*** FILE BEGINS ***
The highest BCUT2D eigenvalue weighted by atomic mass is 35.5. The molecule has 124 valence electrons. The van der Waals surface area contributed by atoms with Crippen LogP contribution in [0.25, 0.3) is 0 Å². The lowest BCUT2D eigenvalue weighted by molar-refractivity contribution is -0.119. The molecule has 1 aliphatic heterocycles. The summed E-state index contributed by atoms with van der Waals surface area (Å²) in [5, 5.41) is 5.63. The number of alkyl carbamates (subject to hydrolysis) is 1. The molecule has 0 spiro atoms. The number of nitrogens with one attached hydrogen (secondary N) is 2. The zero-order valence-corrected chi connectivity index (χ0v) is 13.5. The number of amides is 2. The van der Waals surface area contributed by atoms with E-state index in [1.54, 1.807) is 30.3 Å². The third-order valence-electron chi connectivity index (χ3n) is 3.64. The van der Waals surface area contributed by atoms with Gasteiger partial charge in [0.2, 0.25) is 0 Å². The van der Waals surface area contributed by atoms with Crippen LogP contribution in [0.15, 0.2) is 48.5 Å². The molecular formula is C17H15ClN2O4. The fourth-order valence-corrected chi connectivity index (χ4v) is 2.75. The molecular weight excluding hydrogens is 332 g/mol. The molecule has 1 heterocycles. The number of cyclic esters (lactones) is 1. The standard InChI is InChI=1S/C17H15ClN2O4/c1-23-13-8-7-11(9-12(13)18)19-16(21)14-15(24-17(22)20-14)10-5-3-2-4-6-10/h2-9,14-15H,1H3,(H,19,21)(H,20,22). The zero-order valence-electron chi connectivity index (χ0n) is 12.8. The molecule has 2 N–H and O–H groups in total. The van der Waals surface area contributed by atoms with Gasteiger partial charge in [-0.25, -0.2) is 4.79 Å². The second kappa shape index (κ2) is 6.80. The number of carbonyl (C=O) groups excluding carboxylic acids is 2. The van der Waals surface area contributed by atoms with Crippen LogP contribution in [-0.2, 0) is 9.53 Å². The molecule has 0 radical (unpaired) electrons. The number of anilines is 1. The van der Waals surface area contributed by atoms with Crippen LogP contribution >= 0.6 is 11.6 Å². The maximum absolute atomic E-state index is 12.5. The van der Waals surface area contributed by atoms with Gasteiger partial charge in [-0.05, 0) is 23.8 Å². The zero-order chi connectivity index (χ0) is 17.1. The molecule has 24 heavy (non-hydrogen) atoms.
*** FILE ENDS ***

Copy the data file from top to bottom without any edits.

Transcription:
The highest BCUT2D eigenvalue weighted by atomic mass is 35.5. The molecule has 124 valence electrons. The van der Waals surface area contributed by atoms with Crippen LogP contribution in [0.25, 0.3) is 0 Å². The lowest BCUT2D eigenvalue weighted by molar-refractivity contribution is -0.119. The molecule has 1 aliphatic heterocycles. The summed E-state index contributed by atoms with van der Waals surface area (Å²) in [5, 5.41) is 5.63. The number of alkyl carbamates (subject to hydrolysis) is 1. The molecule has 0 spiro atoms. The number of nitrogens with one attached hydrogen (secondary N) is 2. The zero-order valence-corrected chi connectivity index (χ0v) is 13.5. The number of amides is 2. The van der Waals surface area contributed by atoms with E-state index in [1.54, 1.807) is 30.3 Å². The third-order valence-electron chi connectivity index (χ3n) is 3.64. The van der Waals surface area contributed by atoms with Gasteiger partial charge in [0.2, 0.25) is 0 Å². The van der Waals surface area contributed by atoms with Crippen LogP contribution in [0.15, 0.2) is 48.5 Å². The molecular formula is C17H15ClN2O4. The fourth-order valence-corrected chi connectivity index (χ4v) is 2.75. The molecular weight excluding hydrogens is 332 g/mol. The molecule has 1 heterocycles. The number of cyclic esters (lactones) is 1. The standard InChI is InChI=1S/C17H15ClN2O4/c1-23-13-8-7-11(9-12(13)18)19-16(21)14-15(24-17(22)20-14)10-5-3-2-4-6-10/h2-9,14-15H,1H3,(H,19,21)(H,20,22). The zero-order valence-electron chi connectivity index (χ0n) is 12.8. The molecule has 2 N–H and O–H groups in total. The van der Waals surface area contributed by atoms with Gasteiger partial charge in [-0.25, -0.2) is 4.79 Å². The second kappa shape index (κ2) is 6.80. The number of carbonyl (C=O) groups excluding carboxylic acids is 2. The van der Waals surface area contributed by atoms with Crippen LogP contribution in [-0.2, 0) is 9.53 Å². The molecule has 0 radical (unpaired) electrons. The number of anilines is 1. The van der Waals surface area contributed by atoms with Crippen LogP contribution >= 0.6 is 11.6 Å². The maximum absolute atomic E-state index is 12.5. The van der Waals surface area contributed by atoms with Gasteiger partial charge in [-0.05, 0) is 23.8 Å². The zero-order chi connectivity index (χ0) is 17.1. The molecule has 24 heavy (non-hydrogen) atoms.